Rep. Schweikert fights back against administrative tyranny
REP. SCHWEIKERT FIGHTS TO HALT EXCESSIVE SWIMMING POOL CHAIR LIFT MANDATE
“This new rule adds another costly layer of regulations on the housing and tourism industries and seriously changes the extent of their obligations,” said Rep. Schweikert.
“With the economy gearing up to make some positive growth, the worst thing we could do right now is add costly burdens on businesses across the country. Ultimately, it is the consumer that gets hurt as these costs will simply be passed on to us in the form of higher hotel costs, membership fees, and rent.
“While I believe every public facility should work in good faith to make sure pools are accessible to everyone, we must ensure that the government does not kill off more businesses by imposing unattainable mandates.
“My bill halts this requirement and stops the Attorney General from enforcing any penalty associated with it. Partnering with my colleague, Sen. Jim DeMint and other House conservatives, we will push back and hold the Department of Justice accountable.”
In January, 2012, the U.S. Department of Justice’s Civil Rights Division set forth new requirements for all facilities “of public accommodation” that go beyond those contained in a final rule issued in 2010 giving hotels and other residential communities no time to comply with this burdensome rule.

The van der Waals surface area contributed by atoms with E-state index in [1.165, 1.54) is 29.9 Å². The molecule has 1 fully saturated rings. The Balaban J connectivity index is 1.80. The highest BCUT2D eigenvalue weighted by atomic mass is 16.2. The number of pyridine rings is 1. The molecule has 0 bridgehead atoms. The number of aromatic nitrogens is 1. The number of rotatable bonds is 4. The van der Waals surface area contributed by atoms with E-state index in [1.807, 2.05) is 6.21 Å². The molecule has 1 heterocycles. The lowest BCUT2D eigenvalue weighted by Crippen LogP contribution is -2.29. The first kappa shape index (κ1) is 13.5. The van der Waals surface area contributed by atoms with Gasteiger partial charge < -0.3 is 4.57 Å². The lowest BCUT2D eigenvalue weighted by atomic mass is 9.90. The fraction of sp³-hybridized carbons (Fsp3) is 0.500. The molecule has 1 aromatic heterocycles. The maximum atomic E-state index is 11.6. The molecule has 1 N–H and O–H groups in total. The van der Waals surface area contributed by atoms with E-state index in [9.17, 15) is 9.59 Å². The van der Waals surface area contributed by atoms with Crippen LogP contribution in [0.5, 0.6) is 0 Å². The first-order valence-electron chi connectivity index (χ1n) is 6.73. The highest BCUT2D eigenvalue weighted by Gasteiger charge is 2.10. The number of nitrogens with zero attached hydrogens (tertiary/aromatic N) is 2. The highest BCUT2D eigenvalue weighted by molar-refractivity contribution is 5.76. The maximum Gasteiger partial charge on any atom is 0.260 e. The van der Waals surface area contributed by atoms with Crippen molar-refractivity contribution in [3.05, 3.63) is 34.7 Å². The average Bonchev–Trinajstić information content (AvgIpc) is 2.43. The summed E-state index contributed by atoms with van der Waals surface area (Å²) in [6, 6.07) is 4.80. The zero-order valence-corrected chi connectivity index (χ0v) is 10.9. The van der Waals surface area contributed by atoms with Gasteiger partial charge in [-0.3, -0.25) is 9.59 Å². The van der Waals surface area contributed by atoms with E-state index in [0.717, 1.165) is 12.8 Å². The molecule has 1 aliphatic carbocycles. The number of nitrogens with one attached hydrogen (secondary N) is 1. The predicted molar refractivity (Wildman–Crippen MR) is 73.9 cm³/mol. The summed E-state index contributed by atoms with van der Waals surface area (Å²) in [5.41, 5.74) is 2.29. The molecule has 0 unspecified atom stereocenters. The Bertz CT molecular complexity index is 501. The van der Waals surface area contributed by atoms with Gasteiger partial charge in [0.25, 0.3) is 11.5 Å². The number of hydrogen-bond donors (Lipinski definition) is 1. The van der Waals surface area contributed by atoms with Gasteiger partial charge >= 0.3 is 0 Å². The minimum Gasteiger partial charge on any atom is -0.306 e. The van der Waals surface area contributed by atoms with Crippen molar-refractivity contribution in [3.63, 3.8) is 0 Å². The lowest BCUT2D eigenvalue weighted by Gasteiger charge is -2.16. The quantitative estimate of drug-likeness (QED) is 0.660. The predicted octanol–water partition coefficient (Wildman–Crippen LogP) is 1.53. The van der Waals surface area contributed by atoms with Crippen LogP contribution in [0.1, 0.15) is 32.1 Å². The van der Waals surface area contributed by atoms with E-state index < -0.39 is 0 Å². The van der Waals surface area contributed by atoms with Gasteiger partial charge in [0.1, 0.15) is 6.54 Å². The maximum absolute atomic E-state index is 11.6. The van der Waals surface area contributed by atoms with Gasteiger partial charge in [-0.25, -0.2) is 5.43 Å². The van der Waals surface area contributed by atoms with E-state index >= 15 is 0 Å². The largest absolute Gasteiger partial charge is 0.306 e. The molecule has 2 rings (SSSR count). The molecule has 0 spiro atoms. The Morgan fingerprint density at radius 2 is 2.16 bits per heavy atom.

This new ruling requires a permanent pool lift be installed in every public pool, spa, or jacuzzi.
The number of businesses, recreation centers, and apartment complexes—and not just the large hotels and resorts—across the country that will have to comply is staggering. Not to mention, multiple pools will require multiple lifts, even if they are on the same property. Perhaps even more staggering is the cost. A pool lift can run $4,000 – $10,000 and the installation of each lift can cost $5,000 – $10,000.
After pressure from the industry, myself, Senators Jim DeMint, Roy Blunt, and Lindsey Graham, the White House extended the compliance deadline for 60 days. Additionally, DOJ will publish a Notice Of Proposed Rulemaking with a 15-day comment period on a possible six-month extension to allow additional time to address misunderstandings regarding compliance with these ADA requirements, as those affected by this ruling still have concerns about compliance ability, timeframe, economic cost, and rising insurance premiums.
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